British Columbia

Cyclist speeding ticket sparks social media debate

A speeding ticket issued to a cyclist who allegedly flew through a Saanich school zone sparked a debate about the rules of the road.

Ticket given to cyclist in Saanich unusual but not unreasonable, advocate says

Saanich Police issued a ticket to a cyclist for allegedly speeding through this school zone on Glanford Ave. (Mike McArthur/CBC)

A speeding ticket issued to a cyclist who allegedly flew through a Saanich school zone has sparked debate on social media this week.

Todd Litman, a bicycle advocate and the executive director of the Victoria Transport Policy Institute, said it's reasonable.

"It's unusual, but it does occur," he told Gregor Craigie, the host of On The Island. "Bicycles are vehicles. They are not motor vehicles, but they are vehicles, and most traffic laws apply."

But bikes do pose less of a risk to others than vehicles, so an argument could be made that fines for breaking traffic laws should be lower for cyclists, Litman said.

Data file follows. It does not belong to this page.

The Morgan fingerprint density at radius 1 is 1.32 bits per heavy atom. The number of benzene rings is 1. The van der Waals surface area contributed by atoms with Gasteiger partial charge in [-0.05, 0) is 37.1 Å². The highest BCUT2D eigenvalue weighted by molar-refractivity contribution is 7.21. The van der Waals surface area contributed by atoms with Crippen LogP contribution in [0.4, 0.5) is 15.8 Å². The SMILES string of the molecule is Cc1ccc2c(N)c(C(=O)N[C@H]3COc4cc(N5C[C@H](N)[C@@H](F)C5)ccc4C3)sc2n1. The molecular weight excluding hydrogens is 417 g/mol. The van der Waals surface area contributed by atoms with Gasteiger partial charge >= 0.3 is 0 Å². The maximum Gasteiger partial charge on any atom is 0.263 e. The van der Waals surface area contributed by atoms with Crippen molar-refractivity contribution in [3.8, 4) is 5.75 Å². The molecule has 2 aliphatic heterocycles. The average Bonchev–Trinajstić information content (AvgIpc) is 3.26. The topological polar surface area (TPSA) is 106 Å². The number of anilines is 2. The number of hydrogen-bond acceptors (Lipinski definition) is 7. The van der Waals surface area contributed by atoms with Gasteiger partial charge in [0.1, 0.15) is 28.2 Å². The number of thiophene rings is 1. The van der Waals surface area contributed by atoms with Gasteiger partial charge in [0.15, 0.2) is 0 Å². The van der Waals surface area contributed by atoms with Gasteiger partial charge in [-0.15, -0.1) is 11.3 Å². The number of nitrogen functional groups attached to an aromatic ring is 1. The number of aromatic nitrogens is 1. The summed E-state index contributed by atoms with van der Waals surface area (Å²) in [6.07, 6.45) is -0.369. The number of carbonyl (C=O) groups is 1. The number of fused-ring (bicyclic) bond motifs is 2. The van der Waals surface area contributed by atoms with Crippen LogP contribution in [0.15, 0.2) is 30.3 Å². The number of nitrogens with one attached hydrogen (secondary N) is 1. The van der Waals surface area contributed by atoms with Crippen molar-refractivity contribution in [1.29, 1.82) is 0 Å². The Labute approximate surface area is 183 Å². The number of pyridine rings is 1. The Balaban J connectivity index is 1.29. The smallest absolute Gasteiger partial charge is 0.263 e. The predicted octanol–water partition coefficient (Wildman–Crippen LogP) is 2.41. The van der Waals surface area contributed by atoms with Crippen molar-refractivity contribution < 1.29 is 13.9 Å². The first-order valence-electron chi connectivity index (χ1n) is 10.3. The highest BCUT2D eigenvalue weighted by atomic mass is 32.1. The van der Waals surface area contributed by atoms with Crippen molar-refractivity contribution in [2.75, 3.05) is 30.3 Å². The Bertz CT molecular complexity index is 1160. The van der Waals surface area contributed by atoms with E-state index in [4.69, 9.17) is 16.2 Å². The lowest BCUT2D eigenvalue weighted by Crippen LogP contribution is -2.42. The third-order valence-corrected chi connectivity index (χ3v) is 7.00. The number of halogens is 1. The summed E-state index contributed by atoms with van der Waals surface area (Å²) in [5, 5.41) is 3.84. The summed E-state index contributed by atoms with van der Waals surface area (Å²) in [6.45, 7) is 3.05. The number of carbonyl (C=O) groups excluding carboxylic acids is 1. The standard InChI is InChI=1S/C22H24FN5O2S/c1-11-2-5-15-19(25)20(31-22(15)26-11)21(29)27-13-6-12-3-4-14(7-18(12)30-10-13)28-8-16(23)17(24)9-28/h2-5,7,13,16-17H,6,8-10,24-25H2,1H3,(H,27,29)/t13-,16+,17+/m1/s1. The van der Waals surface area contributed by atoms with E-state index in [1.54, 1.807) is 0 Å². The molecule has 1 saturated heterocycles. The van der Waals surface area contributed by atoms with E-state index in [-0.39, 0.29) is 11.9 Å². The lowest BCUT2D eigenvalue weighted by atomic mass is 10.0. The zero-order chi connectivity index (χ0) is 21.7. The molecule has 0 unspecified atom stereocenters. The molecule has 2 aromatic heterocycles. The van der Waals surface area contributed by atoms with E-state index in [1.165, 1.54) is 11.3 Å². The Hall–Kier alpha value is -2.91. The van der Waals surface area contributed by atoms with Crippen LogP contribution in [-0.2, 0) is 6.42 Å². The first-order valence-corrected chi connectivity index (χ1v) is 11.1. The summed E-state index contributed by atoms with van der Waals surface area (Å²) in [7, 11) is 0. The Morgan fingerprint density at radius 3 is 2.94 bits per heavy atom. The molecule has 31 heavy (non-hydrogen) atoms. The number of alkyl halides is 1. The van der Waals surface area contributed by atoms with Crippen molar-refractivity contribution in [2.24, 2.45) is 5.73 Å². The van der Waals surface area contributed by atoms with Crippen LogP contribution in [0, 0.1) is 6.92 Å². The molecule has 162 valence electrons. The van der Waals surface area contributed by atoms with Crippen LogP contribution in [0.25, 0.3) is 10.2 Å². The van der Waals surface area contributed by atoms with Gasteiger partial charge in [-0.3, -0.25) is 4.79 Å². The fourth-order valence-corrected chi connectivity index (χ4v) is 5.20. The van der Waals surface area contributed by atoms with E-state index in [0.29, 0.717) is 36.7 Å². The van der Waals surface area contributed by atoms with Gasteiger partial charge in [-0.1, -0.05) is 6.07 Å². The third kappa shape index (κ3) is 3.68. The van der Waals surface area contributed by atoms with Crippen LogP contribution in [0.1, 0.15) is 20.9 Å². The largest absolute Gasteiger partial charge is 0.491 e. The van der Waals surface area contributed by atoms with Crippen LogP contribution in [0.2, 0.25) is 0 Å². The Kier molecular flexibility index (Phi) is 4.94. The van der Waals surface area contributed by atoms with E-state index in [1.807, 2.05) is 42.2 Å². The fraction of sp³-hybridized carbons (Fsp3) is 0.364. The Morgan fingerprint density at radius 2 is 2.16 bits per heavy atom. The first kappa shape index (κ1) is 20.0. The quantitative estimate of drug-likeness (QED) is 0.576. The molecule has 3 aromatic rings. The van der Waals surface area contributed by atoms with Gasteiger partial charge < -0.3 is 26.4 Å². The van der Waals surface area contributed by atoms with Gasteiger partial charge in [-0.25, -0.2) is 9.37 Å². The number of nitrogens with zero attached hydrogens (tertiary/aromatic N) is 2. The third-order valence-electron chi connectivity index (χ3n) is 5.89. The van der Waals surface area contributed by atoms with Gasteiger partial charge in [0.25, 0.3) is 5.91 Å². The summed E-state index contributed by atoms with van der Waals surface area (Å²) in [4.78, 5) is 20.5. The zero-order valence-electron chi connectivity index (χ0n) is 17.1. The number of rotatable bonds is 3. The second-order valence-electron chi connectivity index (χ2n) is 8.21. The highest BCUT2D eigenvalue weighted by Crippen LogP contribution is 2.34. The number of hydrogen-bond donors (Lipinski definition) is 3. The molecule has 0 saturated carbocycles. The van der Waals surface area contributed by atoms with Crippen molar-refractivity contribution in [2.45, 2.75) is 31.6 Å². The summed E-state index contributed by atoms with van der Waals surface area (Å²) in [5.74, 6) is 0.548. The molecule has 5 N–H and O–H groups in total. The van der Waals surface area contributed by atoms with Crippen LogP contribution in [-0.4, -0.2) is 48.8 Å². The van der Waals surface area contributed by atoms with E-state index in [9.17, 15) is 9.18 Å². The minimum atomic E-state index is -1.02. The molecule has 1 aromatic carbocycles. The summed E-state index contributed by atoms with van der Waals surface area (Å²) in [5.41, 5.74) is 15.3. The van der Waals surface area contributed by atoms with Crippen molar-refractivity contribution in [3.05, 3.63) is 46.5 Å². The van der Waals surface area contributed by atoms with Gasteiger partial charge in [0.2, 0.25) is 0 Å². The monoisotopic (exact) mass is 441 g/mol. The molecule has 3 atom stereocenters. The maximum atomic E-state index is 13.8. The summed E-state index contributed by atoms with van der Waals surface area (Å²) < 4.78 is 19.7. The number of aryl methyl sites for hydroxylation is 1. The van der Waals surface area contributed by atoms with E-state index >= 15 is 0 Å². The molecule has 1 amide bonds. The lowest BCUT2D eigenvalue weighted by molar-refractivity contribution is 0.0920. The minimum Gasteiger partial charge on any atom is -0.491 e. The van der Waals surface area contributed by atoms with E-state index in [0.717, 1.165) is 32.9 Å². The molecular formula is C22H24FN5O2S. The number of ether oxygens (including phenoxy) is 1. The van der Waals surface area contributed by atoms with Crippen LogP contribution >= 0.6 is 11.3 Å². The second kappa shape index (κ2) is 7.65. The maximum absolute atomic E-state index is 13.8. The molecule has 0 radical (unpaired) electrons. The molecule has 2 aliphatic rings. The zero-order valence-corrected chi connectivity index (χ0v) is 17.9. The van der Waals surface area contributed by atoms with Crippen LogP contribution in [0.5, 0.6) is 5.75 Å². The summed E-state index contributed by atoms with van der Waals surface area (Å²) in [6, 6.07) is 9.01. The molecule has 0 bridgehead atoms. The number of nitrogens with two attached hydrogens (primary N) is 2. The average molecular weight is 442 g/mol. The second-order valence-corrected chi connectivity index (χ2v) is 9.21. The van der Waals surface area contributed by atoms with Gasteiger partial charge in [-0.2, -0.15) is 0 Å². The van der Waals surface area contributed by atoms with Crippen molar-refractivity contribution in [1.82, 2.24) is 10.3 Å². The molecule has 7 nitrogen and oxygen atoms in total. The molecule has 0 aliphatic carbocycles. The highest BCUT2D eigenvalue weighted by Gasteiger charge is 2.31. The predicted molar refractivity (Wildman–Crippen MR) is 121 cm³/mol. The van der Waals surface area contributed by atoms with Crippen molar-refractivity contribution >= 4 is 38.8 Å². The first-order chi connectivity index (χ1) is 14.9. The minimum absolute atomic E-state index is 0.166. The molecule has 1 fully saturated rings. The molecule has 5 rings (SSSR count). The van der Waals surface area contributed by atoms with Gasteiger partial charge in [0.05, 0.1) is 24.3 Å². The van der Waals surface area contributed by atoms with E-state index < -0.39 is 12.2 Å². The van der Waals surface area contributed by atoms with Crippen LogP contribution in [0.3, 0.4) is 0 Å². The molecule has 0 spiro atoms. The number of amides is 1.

There are also some situations where he would like to see cyclists given a break on the rules of the road, such as when children or inexperienced cyclists ride their bikes slowly on uncrowded sidewalks.

The cyclist in Saanich was handed a speeding ticket in a school zone Wednesday morning. The officer who issued the ticket warned all cyclists via social media to watch their speeds after nabbing the free-wheeler.

Litman said he is not surprised the move prompted plenty of debate.

"People get very emotional about these issues," he said.


To hear the full interview, click the audio labelled: Should cyclists receive speeding tickets?


-with files from On The Island

Comments

To encourage thoughtful and respectful conversations, first and last names will appear with each submission to CBC/Radio-Canada's online communities (except in children and youth-oriented communities). Pseudonyms will no longer be permitted.

By submitting a comment, you accept that CBC has the right to reproduce and publish that comment in whole or in part, in any manner CBC chooses. Please note that CBC does not endorse the opinions expressed in comments. Comments on this story are moderated according to our Submission Guidelines. Comments are welcome while open. We reserve the right to close comments at any time.

Become a CBC Member

Join the conversationCreate account

Already have an account?

now